tropis, a keel ; the keel petal ends in a
sharp point. Nat. ord., Leguminous
Plants [Fabacece]. Linn., I7-Diadel-
phia k-Decan dria. Allied to Astragalus. )
Hardy herbaceous perennials from Siberia,
except where otherwise stated. Chiefly by
seeds, sown where the plants are intended to
remain, as they do not transplant well ; though
also by dividing the plants in spring, and by
cuttings of young shoots, under a hand-light,
in a shady place, in summer ; dry sandy loam.
0. umbi'gua (ambiguous). . Purple. June.
urge'ntea (silvery). Pale. June. 1827.
argyrophy'llus (silvery - leaved). Purple.
breviro'stris (short-beaked). . Blue. Au-
cceru'lea (blue). Blue. June. 1827.
cumpe'stris (field). . Pale yellow. June.
ca'ndicans (whitish). Pale. June. 1827.
cya'nea (azure Caucasian}. . Blue. July.
dealba'ta (whited). . Purple. July. Cau-
defle'xci (bent-down). . Purple. June.
dicho'ptera (doubly - winged). . Blue.
Fische'ri (Fischer's). . Blue. July. Altai.
floribu'nda (bundle-flowered). Purple. May.
fa'tida (fetid). . Pale yellow. July.
gla'bra (smooth). . Purple. July.
grandiflo'ra (large - flowered). . Red.
lepto'ptera (narrow-winged) . .
Blue. June. 1818.
Lambe'rti (Lambert's). 1. Purple. August.
leptophy'lla (fine-leaved). . Red. July.
tongicu'spis (long-pointed). Purple. June.
s-beaked). $, Purple* 182D.
0. microphy'lla (small-leaved). $. Pale yel-
low. July. 181Q.
monta'na (mountain). $. Purple. Yellow.
myriophy'lla (myriad-leaved), . Purple,
white. July. 1818.
oxyphy'lla (sharp-leaved). . Purple. July.
Palla'sii (Pallas's). . Pale yellow. July.
pilo'sa (long-haired). . Pale yellow. July.
prostra'ta (prostrate). $. Blue, white,
seto'sa (bristly). Purple. June. 1828.
songa'rica (Songarian). . Violet. June.
sulphu'rea (sulphury). . Cream. July.
sylva'tica (wood). Purple. May. 1820.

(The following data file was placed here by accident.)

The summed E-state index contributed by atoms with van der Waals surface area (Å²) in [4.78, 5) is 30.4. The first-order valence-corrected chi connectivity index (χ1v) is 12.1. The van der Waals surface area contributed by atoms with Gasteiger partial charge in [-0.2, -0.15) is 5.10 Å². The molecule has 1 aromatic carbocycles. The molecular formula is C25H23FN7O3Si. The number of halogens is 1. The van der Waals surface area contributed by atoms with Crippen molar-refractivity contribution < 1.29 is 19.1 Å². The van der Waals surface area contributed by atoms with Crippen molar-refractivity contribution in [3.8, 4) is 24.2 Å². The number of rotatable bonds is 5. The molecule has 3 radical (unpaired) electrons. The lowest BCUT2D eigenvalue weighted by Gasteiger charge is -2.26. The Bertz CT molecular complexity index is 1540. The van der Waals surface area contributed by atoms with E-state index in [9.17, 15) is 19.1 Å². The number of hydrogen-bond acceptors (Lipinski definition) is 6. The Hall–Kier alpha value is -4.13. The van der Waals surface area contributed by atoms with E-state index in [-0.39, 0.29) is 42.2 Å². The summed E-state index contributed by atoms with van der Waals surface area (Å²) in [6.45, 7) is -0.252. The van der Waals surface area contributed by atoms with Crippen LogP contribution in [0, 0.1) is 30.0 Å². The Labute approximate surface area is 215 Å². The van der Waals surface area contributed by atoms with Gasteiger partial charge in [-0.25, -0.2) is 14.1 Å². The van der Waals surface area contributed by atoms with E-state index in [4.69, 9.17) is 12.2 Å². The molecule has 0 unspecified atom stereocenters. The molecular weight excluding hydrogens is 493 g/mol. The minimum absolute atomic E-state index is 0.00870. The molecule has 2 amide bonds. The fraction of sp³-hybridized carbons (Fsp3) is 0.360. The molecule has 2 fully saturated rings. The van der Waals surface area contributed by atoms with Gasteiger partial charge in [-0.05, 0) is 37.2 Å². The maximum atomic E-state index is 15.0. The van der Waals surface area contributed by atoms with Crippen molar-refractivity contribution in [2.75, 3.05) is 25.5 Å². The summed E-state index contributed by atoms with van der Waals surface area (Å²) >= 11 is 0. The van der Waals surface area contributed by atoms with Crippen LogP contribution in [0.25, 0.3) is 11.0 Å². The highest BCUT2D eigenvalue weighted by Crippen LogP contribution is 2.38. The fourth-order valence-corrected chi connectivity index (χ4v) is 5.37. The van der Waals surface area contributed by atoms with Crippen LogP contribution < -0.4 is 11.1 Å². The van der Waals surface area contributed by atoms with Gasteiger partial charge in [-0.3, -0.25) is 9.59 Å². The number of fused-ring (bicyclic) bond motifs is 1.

tene'lla (tender). Blue. June. 1828.
unca'ta (hooked). . White. July. Aleppo.
urale'nsis (Uralian). \. Purple. July. 1800.
verticilla'ris (whorl- leaved). $. Blue,
white. July. 181Q.
visco'sa (clammy). White. July. Switzer-
OXYTJ'RA. A synonyme of a low,
yellow-flowering, composite, hardy an-
nual from California, first named by
Endlicher, Tollatla. Sow in April in
OYED^E'A. ( From the Peruvian name.
Nat. ord., Composites [Asteraceee].
Linn., 19-Syngenesia 3-Fntstranea.)
Greenhouse evergreen shrub ; same culture
as for Bupthalmium.
0. bupthalmoi'des (Ox-eye-like). Yellow. Sep-
tember. Peru. 1848.
OYSTEE PLANT. Pulmona'ria mari-
OZOTHA'MNUS. (From ozos, a branch,
and thamnos, a shrub. Nat. ord., Com-
posites [Asteracea3]. Linn., IQ-Synge-
nesia 1-JE quails. Allied to Helichry-
Greenhouse, yellow-flowered evergreens, from
Van Diemen's Land. Cuttings of young shoots,
in sand, with a little peat in it, under a bell-
glass, in spring or summer ; loam and peat.
Require the greenhouse in winter.
0. cine'reus (grey). 1. July. 1820.
ferrugi'neus (rusty). 1. July. 1822.
rosmurinifo'lius (Rosemary-leaved). I.July.
PACHYPHY'LLUM. (From pachys, thick,
and phylhn, a leaf. Nat. ord., Orchids
[Orchidacese]. Linn., 2Q-Gynan(lria 1-
Monandrla. Allied to Brassia and
Cuttings of the young shoots any time during I servat
spring and summer, drying them at the base, I high i
and inserting them in sandy loam ; sandy loam,
a little brick- rubbish, and dried cow-dung ;
little water and plenty of light is required in
winter. See Orchids.
P. procu'mbens (lying- down). Green, blue.
May. Mexico. 1836.
PACHYPO'DIUM. (From pachys, thick, j '
and jjodion, a foot; referring to the I
stalks of the flowers. Nat. ord., Dog- i
banes [Apocynacese]. Linn., 5-Pentan- \
dria \-Monoyynia. Allied to Nerium.) j
Greenhouse evergreens, from the Cape of Good
Hope, with white and red flowers. Cuttings of
young shoots, in spring, base dried before in-